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5. Grants

This quirky little town is a bit off the beaten path, but the scenery is astonishing. It’s home to both the San Mateo Mountains, which are home to rich forests, and El Malpais National Monument, which is built around ancient lava flows and tubes. Spring is one of the best times to visit El Malpais in particular, as winters get cold and snowy, while summer temperatures are too hot to safely explore many of the flows. Stop in at the New Mexico Mining Museum to see interactive exhibits and a simulated mine, then finish up the day with a tasty local dinner at Cocina Camacho or Coyote Grill.

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6. Alamogordo

This small southern New Mexico town is home to White Sands National Monument, which consists of over 275 miles of rare white gypsum sand dunes. The lack of shade and hot temperatures limit exploration during the summer, so spring is a great time to visit. Rent a sled and have fun sledding down the dunes, or bring your own and store it in your vacation rental between uses. The area is known for its local pecans and pistachios, which you can taste at PistachioLand or the Pistachio Tree Ranch. Favorite local restaurants include Alamo Pancake and Steakhouse Grill and Rockin’ BZ Burgers.

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7. Santa Fe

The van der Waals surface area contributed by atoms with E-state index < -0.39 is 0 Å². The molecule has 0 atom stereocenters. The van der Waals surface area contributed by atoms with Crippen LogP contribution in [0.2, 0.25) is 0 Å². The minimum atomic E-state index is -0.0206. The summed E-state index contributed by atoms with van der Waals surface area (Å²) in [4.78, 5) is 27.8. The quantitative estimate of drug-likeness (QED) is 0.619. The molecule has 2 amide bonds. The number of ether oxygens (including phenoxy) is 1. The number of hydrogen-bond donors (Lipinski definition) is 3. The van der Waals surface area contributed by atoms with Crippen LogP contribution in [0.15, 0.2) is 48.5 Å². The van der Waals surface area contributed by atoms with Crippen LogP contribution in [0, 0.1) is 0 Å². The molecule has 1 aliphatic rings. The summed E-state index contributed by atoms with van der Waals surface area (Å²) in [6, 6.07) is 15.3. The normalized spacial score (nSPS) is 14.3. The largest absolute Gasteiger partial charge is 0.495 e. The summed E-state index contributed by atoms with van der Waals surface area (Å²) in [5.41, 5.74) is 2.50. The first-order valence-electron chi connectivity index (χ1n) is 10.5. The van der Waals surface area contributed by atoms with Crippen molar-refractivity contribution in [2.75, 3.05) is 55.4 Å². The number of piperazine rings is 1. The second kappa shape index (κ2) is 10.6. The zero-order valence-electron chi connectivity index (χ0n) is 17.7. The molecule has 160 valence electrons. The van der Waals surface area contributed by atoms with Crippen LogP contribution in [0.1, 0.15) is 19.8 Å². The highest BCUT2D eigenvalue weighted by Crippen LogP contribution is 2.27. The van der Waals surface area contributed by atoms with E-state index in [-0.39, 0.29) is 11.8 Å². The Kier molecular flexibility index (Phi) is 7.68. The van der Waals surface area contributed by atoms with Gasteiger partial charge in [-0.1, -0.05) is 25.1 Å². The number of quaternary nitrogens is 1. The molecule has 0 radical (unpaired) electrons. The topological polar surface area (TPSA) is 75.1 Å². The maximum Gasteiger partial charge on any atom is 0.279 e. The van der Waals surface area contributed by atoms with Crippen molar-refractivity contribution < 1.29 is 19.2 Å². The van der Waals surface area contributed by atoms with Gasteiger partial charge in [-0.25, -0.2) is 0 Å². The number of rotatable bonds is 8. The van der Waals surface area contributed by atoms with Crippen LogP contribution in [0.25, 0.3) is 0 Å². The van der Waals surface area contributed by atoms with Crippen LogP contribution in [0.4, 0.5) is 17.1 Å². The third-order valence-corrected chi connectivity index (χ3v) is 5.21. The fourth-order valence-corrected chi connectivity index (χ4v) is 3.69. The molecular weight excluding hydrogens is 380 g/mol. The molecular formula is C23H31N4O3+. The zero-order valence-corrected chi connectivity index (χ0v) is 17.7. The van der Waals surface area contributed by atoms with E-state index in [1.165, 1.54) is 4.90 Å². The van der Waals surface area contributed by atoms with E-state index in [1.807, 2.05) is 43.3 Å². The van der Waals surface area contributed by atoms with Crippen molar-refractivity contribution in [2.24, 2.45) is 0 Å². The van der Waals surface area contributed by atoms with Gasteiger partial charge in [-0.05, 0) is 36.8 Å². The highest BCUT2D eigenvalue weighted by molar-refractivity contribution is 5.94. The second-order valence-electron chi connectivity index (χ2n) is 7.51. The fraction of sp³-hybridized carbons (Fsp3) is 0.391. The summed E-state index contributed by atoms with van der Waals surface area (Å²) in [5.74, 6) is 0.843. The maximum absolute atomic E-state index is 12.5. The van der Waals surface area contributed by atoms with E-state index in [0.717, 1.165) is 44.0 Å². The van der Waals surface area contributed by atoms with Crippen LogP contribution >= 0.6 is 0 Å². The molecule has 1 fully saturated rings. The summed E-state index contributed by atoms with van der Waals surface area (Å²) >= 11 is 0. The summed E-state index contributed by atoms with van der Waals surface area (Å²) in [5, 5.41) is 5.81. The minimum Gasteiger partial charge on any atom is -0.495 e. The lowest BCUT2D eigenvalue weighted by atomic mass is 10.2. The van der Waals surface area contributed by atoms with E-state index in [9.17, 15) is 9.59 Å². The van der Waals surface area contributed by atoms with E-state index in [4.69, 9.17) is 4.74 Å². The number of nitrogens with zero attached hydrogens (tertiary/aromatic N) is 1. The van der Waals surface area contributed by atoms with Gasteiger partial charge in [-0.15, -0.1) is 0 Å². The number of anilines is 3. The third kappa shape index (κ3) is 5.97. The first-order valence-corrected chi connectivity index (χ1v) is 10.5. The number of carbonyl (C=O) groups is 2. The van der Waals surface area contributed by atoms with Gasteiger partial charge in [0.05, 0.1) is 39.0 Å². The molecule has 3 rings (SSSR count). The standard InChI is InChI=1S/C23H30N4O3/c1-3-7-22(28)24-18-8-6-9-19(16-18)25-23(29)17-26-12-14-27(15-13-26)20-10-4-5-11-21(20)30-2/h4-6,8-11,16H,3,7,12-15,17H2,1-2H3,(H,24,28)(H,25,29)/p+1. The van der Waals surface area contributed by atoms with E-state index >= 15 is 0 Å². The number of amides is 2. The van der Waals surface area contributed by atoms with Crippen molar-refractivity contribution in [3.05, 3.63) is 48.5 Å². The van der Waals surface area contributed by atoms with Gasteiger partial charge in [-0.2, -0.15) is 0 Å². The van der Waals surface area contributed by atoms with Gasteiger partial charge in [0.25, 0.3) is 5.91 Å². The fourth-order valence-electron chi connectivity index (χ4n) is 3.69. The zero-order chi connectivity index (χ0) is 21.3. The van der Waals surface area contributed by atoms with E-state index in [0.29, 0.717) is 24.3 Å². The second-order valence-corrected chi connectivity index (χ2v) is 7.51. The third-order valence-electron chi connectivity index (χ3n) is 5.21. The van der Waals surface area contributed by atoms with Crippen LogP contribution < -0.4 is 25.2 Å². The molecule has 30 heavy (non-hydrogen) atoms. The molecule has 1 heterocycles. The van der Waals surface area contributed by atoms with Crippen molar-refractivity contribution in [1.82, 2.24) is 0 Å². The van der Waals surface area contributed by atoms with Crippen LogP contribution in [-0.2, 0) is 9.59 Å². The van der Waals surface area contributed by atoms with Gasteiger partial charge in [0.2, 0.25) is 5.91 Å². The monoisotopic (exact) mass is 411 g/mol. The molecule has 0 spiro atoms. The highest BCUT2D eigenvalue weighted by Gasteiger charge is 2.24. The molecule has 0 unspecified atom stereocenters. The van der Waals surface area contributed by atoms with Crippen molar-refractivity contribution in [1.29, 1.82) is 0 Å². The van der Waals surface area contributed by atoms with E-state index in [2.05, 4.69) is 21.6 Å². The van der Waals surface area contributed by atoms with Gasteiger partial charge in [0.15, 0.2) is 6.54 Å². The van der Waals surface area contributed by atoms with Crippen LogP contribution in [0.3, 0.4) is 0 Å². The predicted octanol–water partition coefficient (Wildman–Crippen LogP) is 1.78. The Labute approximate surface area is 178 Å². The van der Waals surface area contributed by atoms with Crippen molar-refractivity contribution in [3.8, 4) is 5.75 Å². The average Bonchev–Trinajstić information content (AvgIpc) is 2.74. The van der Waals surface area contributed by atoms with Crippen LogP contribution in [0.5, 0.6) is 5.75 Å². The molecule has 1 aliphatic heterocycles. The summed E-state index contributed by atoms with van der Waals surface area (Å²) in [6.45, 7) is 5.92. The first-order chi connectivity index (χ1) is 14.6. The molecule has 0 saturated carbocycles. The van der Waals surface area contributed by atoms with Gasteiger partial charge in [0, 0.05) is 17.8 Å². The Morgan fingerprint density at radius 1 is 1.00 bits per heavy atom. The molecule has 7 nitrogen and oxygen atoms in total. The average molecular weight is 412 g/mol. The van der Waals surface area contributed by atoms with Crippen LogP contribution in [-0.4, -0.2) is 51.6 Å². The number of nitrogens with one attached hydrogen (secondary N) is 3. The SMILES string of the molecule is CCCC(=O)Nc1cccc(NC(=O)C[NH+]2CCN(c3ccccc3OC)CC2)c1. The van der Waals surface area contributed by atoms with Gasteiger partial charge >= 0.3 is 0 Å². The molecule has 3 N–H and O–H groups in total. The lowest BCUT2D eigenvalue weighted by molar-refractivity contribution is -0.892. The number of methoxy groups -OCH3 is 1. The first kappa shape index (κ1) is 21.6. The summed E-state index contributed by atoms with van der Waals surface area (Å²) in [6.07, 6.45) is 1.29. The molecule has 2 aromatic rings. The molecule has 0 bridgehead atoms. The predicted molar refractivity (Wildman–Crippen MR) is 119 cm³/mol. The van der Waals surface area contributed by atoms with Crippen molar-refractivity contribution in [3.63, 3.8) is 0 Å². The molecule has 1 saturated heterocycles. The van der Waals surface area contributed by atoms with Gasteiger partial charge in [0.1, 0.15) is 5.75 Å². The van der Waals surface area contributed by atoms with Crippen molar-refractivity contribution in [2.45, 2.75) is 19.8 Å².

Santa Fe is one of the state’s most popular vacation destinations, and it’s easy to see why. During March and the first week of April, you can head up to Ski Santa Fe to ski or snowboard. Visit the Plaza to take in historic buildings, traditional Indian and Spanish open markets, and galleries ranging from the jewelry on display at Stone Soup to the distinctive Navajo-inspired clothing at Native Jackets. Get a taste of your favorite treats by following one of the many restaurant trails, such as the Chile Cheeseburger Trail or the Margarita Trail, or pick your own path with local favorites, such as Tomasita’s or Agoyo Lounge.

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8. Magdalena

This historic ranching community turned artists’ colony is a quirky choice for a spring break trip, but the stunning scenery, mild weather, and relaxed atmosphere offer a great way to get away from it all. Its small size means that shopping and dining options are somewhat limited, but you can enjoy a great bite to eat at the Magdalena Cafe or Bear Mountain Coffee House, and shop for eclectic art and other wares at Emporium 404. The mountains surrounding the town offer spectacular hiking and rock climbing opportunities. Water Canyon Trail is a particular favorite among locals. Magdalena is also within easy driving distance of the Very Large Array, a massive scientific radio telescope facility, which is open to visitors.